Hot take: what does Kim Jong-un’s trip to China mean?

So it’s now confirmed that Kim Jong-un went to China in the past few days to meet Xi Jinping. And apparently Xi will now go to Pyongyang. Breaking: Photos of secret talks between Kim Jong-un and Xi Jinping emerge in the Chinese media https://t.co/kdnPKQixGq pic.twitter.com/G7tQh0Amd8 — Javier

South China Sea: the Philippine fissure

A new normal is evident in the South China Sea disputes. Last week, Philippine Secretary of Defense Delfin Lorenzana revealed that China continues to exchange radio challenges and responses with Philippine aircraft patrols and resupply missions in the West Philippine Sea. With Manila keen to

Happiness and the “China Dream”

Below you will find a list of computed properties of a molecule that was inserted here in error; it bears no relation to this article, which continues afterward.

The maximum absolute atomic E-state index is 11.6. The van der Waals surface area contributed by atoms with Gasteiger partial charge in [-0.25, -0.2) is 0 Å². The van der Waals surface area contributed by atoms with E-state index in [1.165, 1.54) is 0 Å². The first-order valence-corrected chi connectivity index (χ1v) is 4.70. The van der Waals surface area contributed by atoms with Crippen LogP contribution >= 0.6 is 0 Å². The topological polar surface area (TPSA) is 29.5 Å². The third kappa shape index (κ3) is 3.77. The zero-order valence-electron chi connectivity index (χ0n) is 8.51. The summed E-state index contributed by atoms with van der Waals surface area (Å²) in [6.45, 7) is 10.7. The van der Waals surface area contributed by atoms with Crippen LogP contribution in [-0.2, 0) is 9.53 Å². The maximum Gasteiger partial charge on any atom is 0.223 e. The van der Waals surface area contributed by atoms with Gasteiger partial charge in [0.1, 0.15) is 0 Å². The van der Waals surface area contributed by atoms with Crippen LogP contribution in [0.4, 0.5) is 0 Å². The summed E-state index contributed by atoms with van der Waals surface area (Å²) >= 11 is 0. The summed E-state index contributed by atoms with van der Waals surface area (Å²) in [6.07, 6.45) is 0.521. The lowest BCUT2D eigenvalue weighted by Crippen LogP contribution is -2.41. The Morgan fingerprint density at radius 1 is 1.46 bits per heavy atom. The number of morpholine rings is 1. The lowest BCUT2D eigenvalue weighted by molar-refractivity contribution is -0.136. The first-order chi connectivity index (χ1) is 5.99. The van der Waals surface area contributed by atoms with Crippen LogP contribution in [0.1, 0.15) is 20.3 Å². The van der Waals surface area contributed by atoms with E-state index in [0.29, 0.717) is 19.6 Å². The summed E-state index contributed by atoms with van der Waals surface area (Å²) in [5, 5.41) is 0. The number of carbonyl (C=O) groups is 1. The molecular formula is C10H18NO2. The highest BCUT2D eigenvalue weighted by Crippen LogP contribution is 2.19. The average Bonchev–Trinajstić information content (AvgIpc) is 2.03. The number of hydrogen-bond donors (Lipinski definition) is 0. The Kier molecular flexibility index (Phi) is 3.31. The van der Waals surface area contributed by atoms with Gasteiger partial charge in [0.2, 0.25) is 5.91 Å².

In his report delivered at the 19th Party Congress, Xi Jinping declared that it was the Chinese Communist Party’s aspiration and mission to seek happiness for the Chinese people. Hu Angang, one of China’s leading economists, predicts that by 2030 China will be one of the happiest countries

Q&A: China’s mounting great wall of debt

In his new book, China’s Great Wall of Debt: Shadow Banks, Ghost Cities, Massive Loans, and the End of the Chinese Miracle, Dinny McMahon, a former Wall Street Journal reporter, takes the reader on a grass-roots tour of the underworld of Chinese finance. Perhaps much more than the

What next for the anti-whale hunters?

Japan’s whale hunters are expected home any day, carrying up to 300 minke whales killed in the Southern Ocean. A harpoon ship, Yushin Maru No. 2, quietly slipped into Shiogama Port on Saturday, while the giant abattoir ship Nisshin Maru is still at sea (with its marine tracking monitor turned off

Silent Invasion: the question of race